Though Bicycle Wheel predates Duchamp’s use of the word “readymade”—a term he coined after moving from Paris to New York in 1915—it is the earliest example of this class of groundbreaking artworks. Like most of Duchamp’s existing readymades, MoMA’s Bicycle Wheel is a later version of an earlier creation, made for a 1951 exhibition at the Sidney Janis Gallery in New York. As was his penchant at that point in his career, Duchamp found others to do much of the work for him: Sidney Janis, the gallery’s owner, selected the bicycle wheel while in Paris and found the stool in Brooklyn, and Duchamp put the two together. What mattered to Duchamp was the transmission of a readymade’s concept, not its exact physical appearance.
Bicycle Wheel distinguishes itself from all of the artist’s subsequent readymades by virtue of its central object’s implicit movement, a quality Duchamp appreciated for its calming effects. “To see that wheel turning,” he once remarked, “was very soothing, very comforting, a sort of opening of avenues on other things than material life of every day. I liked the idea of having a bicycle wheel in my studio. I enjoyed looking at it, just as I enjoyed looking at the flames dancing in a fireplace. It was like having a fireplace in my studio.”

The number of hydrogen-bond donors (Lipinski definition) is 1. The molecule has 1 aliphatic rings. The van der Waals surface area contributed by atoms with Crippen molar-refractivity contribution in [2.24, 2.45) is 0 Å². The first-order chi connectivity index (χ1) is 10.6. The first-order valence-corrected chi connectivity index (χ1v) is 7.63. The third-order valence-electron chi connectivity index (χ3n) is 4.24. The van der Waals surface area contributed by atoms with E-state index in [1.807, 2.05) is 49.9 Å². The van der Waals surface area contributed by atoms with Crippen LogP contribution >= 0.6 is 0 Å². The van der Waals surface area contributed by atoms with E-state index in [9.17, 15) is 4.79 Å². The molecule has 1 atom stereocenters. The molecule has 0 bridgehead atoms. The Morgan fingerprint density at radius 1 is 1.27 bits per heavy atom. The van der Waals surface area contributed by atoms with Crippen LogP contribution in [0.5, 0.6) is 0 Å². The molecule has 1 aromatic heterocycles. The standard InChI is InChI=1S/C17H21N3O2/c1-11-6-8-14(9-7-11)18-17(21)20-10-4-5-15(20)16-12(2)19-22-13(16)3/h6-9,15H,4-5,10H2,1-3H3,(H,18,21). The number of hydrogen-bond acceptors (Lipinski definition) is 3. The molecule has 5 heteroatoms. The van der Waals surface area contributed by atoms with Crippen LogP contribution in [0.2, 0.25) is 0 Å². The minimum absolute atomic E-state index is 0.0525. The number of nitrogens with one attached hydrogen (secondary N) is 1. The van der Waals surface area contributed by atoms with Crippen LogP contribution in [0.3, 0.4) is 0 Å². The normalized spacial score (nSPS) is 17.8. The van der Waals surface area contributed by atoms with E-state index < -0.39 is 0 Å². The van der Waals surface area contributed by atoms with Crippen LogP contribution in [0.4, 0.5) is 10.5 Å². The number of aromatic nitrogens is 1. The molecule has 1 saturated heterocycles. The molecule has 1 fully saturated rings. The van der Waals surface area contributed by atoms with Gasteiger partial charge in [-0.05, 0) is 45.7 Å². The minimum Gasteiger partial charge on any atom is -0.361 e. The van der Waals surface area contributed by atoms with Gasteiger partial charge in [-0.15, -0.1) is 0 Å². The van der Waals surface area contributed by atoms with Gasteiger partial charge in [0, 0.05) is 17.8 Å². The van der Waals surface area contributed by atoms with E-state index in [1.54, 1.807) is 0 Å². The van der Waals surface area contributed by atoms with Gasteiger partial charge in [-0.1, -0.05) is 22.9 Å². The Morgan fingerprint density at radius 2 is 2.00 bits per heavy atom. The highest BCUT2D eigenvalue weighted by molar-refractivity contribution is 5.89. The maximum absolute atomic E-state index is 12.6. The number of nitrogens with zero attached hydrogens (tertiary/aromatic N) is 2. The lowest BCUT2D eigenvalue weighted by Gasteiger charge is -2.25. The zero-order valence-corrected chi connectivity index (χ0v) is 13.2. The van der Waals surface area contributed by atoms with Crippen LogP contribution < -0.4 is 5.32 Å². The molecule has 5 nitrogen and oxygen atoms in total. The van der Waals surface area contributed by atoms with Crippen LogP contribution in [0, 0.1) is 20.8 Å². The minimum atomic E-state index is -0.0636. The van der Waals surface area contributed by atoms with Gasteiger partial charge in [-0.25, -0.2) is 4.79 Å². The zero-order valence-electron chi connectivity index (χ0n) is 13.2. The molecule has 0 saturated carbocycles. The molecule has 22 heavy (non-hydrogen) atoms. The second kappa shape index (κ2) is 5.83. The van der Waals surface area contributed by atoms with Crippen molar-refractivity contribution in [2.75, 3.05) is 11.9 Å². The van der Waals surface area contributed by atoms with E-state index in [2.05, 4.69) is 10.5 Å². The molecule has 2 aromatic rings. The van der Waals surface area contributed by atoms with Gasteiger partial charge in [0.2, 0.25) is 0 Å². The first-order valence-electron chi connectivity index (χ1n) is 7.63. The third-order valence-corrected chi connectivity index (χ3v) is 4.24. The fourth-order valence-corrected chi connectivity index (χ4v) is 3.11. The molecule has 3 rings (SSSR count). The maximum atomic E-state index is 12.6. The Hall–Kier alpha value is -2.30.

Publication excerpt from MoMA Highlights: 375 Works from The Museum of Modern Art, New York (New York: The Museum of Modern Art, 2019)
Marcel Duchamp was a pioneer of Dada, a movement that questioned long-held assumptions about what art should be and how it should be made. In the years immediately preceding World War I, he found success as a painter in Paris. But he soon gave up painting almost entirely, explaining, “I was interested in ideas—not merely in visual products.” In this spirit, he began selecting mass-produced, commercially available, and often utilitarian items, designating them as art, and giving them titles. These “Readymades,” as he called them, disrupted centuries of thinking about the artist’s role as a skilled creator of original, handmade objects. Instead, he argued that “an ordinary object [could be] elevated to the dignity of a work of art by the mere choice of an artist.” Duchamp claimed he selected objects regardless of “good or bad taste,” defying the notion that art must be pleasing to the eye.
Publication excerpt from Modern Art & Ideas, Coursera.